Other spots we visited represented by photos above:

  • Crianza – If you are pining to sample some of Italy’s prized Chianina beef, the Mister swears his was about the best hamburger he has ever eaten.
  • I Latini  – This spot felt touristy, but it was always open when others failed us. Despite that initial feeling, we must admit the seafood dishes, such as linguini, pistachio-crusted tuna and clam and chickpea soup, were delicious.
  • La Cantina delle Streghe – A good spot for wine and bruschetta
  • La Cucina di Mamma Elvira – Great vegetables and pasta, but do not fail to order the eggplant polpette.
  • L’Ostrica Ubriaca – We trekked to the one way outside the walls. It was a little spartan, but the seafood was always fresh. A new more upscale version recently had opened right outside the old city gate, but we did not try that location.
  • Radici – Market, Food & Caffetteria – Contemporary and casual, attracting a host of locals. The fidanzato highly recommends the seafood ravioli in the featured photo.

Hopefully, all of these restaurants made it through quarantine times and are beginning to welcome diners back.

Postcard from Naples, Italy: Always on the prowl for vegetables

Large mixed vegetable plate, changing daily, at Un Sorriso Integrale

As seen in an earlier post, seafood often dominated our orders in restaurants. Great seafood often proved easier to locate than the vegetables we found ourselves craving.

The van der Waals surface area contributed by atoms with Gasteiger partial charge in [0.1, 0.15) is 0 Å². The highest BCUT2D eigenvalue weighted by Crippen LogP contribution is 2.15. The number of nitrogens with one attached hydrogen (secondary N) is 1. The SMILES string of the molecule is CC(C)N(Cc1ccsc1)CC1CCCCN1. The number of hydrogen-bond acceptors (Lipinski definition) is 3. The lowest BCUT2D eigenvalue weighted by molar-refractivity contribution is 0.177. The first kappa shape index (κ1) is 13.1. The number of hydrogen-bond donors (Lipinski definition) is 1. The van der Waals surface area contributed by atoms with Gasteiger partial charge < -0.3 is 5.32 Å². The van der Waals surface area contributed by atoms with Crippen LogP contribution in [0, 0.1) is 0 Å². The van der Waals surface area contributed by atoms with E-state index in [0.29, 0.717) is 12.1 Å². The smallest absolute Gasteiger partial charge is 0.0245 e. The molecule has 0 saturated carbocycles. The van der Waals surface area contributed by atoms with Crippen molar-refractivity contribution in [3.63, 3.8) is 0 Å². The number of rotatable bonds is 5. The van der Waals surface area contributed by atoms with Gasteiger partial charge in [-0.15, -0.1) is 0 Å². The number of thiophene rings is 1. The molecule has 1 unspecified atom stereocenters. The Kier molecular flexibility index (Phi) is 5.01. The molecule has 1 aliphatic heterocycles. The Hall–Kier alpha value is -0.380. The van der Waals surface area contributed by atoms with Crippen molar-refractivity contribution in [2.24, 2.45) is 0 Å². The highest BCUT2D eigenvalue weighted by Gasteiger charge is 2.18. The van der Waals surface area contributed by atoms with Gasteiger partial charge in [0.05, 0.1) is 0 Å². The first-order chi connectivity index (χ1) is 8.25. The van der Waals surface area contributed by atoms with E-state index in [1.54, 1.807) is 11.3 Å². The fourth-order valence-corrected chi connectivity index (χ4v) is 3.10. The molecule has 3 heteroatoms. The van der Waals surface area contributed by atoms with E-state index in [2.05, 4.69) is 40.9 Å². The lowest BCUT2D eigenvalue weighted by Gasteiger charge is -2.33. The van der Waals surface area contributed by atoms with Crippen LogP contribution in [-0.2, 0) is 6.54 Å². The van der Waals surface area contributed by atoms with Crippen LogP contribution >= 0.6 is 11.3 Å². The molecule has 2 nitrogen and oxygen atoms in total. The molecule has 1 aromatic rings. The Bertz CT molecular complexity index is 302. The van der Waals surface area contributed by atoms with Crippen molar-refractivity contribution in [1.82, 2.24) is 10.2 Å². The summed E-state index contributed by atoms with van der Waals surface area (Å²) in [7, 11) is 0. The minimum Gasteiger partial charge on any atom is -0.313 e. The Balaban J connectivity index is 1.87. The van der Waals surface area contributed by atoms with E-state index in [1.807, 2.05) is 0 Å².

Un Sorriso Integrale – Amico Bio Napoli was our salvation. We probably ate there five or six times for vegetable catch-up days. The selection is diverse and always changing to take advantage of the best vegetables of the season. And all are amazingly inexpensive. Always start with a dish of their spicy, truly spicy, fried chickpeas. Rather than make up my mind, I loved getting their mixed plate, which comes with a bowl of soup and six different vegetable combinations. The Mister was hooked on the wok plate. Oh, and a little picante chocolate soufflé to round out the meal.

Paccheri, an extra-large tubular pasta, seems to be a favorite regional pasta, with good reason. Antipasti combinations, such as the five-plate selection spread over two photos at Trattoria Scugnizzi Vomero, invite exploration. Two distinctively Neopolitan dishes we tried once but failed to understand their popularity were pasta e patate (pasta and potato is quite a starchy overload) and fried pizza (way too much fried dough).

Most of these restaurants are frequented by locals and were mentioned in the seafood post, so this time around I will just post their links to click in case a photo inspires you to investigate whether to add them to your list of places to try. Since most of these are not tourist-dependent, I am hoping they will survive the current slow-down.

In the Vomero neighborhood:

Trattoria Scugnizzi Vomero

Godot Restaurant

Olio e Pomodoro

Pizzeria Errico Porzio Vomero

In the historic center:

Re Lazzarone Trattoria Contemporanea

Anonymous Trattoria Gourmet

Antichi Sapori Partenenopei

Ristorante L’Ostricaio